On Code Quality and Refactoring: Predicting Code Quality Decay and Recommending Meaningful Refactoring Actions
Staff - Faculty of Informatics
Date: 7 July 2021 / 15:30 - 17:00
You are cordially invited to attend the PhD Dissertation Defence of Jevgenija Pantiuchina on Wednesday 7 July 2021 at 15:30 on MS Teams.
Code smells have been defined as symptoms of poor design and implementation choices. Empirical studies showed that code smells can have a negative impact on the understandability and maintainability of code. For this reason, tools have been developed in industry and academia to automatically detect design flaws and, in some cases, to recommend developers how to remove them via refactoring. However, these tools are not able to prevent the introduction of design flaws. This means that the code has to experience a quality decay (with a consequent increase of maintenance costs) before state-of-the-art tools can be applied to identify and refactor the design flaws. In addition, existing tools recommend refactoring operations that mostly target the improvement of some quality metrics (e.g., class cohesion) rather than the generation of refactorings that are meaningful from the developers’ perspective. Starting from these observations, we formulate our thesis statement: Predicting code components that are likely to be affected by code smells in the near future enables developers to take proper actions in the form of refactoring operations aimed at preventing quality degradation. While those refactorings could be recommended with the goal of optimizing code quality metrics, better recommendations might be possible by learning refactoring solutions from developers’ activities performed in open source projects. We investigate whether it is possible to predict code quality decay using machine learning classifiers by developing COSP2. COSP2 is able to predict classes in object oriented systems that are likely to be affected by code smells in the near future. It focuses on code smells characterized by excessive code size, complexity, and coupling. Then, with the goal of laying the empirical foundations to design better refactoring recommenders, we ran three empirical studies investigating (i) the reasons pushing developers to refactor source code, (ii) characteristics of refactoring contributions not appreciated by developers, and (iii) the ability of code quality metrics to assess changes in code quality as perceived by software developers. Finally, we performed an exploratory study aimed at investigating the ability of deep learning techniques to learn and replicate code transformations implemented by developers in open source projects. Our study shows the potential of using neural machine translation to build refactoring recommenders able to learn from developers’ activities how to suggest meaningful refactoring recommendations.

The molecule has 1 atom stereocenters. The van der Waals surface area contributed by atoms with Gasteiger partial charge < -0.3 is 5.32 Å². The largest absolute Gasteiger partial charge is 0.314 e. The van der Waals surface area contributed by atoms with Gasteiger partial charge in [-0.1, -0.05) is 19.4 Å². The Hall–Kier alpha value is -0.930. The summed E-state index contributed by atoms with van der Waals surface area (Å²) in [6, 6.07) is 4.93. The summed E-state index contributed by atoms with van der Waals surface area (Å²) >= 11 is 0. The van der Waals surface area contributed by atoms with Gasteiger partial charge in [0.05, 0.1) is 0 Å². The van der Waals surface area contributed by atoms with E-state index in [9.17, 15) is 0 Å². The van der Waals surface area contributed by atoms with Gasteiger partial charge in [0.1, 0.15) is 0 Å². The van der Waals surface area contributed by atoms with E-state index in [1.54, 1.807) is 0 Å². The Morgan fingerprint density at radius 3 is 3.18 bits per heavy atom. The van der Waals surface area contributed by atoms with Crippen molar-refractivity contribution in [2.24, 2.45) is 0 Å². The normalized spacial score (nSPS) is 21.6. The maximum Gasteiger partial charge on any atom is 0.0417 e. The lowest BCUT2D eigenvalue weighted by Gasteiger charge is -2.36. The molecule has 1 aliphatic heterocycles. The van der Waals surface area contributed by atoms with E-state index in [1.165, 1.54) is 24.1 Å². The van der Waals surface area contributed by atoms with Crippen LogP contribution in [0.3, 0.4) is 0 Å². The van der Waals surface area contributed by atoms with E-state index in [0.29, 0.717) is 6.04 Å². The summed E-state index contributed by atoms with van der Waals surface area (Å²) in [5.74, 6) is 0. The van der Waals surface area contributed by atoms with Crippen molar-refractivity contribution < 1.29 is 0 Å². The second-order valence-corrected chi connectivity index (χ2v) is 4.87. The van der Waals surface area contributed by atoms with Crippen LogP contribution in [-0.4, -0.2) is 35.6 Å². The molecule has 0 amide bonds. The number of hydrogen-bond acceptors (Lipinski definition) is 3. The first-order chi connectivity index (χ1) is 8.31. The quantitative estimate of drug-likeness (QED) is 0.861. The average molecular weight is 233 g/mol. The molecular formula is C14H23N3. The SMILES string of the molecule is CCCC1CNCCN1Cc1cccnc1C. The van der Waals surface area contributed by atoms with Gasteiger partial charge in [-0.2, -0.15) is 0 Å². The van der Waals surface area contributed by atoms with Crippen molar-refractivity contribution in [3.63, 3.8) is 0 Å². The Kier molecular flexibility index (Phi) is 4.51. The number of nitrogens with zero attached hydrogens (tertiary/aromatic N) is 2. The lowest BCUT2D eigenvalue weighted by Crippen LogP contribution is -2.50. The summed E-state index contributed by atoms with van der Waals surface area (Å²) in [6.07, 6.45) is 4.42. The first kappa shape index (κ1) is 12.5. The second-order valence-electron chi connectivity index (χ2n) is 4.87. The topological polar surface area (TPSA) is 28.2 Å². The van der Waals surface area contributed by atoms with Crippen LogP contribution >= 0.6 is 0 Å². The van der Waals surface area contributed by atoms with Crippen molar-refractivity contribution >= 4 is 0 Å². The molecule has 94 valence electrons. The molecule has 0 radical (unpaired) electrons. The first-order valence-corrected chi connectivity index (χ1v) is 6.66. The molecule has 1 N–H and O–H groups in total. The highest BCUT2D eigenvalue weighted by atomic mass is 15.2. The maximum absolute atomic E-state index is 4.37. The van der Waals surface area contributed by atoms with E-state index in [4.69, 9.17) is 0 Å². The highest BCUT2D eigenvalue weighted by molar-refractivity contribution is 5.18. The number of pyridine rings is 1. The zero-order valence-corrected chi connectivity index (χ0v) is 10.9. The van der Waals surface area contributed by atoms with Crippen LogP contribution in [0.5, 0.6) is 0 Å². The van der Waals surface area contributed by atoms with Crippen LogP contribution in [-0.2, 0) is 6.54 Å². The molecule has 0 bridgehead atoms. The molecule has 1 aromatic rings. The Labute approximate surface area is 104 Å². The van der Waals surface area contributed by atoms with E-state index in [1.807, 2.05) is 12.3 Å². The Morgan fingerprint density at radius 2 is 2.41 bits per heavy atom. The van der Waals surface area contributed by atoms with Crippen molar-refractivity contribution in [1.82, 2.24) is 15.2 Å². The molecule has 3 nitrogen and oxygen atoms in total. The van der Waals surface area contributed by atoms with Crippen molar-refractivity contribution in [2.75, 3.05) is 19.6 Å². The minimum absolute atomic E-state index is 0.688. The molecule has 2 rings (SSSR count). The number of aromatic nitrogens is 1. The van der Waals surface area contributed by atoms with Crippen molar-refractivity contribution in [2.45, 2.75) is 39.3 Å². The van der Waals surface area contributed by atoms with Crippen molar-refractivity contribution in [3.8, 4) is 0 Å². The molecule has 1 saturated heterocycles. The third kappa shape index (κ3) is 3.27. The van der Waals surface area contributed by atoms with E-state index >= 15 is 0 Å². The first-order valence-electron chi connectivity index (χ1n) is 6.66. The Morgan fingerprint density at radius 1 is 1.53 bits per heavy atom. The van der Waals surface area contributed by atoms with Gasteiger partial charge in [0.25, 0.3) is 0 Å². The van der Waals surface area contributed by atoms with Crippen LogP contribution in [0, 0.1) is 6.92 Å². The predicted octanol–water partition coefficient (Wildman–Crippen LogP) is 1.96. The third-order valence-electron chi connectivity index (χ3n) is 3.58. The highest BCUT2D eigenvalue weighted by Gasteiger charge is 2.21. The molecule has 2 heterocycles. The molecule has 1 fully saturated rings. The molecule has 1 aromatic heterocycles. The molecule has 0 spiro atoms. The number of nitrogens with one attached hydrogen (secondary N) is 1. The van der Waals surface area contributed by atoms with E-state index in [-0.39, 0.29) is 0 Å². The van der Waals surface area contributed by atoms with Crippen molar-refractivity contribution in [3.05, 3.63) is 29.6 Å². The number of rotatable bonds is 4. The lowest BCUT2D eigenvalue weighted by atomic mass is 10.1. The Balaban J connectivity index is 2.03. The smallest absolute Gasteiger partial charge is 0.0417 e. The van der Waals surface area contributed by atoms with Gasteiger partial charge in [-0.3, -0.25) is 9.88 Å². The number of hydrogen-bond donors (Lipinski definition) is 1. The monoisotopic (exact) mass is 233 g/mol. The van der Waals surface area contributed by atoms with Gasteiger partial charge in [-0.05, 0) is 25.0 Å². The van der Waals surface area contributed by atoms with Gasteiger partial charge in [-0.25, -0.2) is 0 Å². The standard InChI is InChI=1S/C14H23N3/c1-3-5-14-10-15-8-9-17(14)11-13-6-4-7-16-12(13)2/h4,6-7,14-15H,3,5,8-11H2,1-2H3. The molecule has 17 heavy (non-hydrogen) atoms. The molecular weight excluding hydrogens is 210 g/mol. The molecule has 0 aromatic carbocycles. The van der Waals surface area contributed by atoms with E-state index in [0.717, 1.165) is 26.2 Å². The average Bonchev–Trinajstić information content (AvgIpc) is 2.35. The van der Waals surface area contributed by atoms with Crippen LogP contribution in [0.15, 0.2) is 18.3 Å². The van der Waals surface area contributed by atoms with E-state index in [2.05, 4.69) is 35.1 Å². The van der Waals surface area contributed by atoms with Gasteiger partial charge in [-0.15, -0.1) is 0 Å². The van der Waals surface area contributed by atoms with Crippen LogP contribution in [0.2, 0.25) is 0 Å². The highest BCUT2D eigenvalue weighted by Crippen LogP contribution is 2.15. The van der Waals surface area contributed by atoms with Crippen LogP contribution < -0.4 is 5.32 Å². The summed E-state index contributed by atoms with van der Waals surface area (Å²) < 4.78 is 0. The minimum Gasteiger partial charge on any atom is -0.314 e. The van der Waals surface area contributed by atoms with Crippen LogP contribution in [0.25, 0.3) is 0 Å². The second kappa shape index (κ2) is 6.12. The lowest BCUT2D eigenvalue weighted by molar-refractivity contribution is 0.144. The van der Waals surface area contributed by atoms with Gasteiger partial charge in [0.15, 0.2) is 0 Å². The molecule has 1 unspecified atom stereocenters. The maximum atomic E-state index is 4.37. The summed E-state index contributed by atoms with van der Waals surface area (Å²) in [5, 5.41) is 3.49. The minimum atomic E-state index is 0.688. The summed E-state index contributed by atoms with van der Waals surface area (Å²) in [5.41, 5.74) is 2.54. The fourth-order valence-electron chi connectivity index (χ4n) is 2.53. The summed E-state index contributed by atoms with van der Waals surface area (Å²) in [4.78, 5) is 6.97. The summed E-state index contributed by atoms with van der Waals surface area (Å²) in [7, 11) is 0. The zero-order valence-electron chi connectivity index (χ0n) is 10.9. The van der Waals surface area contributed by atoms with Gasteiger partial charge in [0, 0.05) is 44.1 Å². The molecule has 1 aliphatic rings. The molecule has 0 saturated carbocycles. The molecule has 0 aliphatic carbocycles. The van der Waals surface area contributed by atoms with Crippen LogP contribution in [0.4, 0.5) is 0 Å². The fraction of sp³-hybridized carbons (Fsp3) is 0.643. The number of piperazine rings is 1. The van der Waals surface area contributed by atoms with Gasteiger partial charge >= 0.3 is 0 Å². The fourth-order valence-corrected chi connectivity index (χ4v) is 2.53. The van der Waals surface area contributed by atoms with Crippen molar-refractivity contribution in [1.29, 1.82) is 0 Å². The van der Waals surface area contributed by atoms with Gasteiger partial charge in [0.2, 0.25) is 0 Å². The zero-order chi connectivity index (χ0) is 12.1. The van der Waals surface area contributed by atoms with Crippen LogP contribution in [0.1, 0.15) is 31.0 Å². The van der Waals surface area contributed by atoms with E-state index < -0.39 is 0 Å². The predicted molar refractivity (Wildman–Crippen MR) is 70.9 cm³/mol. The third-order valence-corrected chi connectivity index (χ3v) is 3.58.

- Prof. Gabriele Bavota, Università della Svizzera italiana, Switzerland (Research Advisor)
- Prof. Matthias Hauswirth, Università della Svizzera italiana, Switzerland (Internal Member)
- Prof. Paolo Tonella, Università della Svizzera italiana, Switzerland (Internal Member)
- Prof. Vittorio Cortellessa, Università degli Studi dell'Aquila, Italy (External Member)
- Prof. Mario Linares Vásquez, Universidad de los Andes, Colombia (External Member)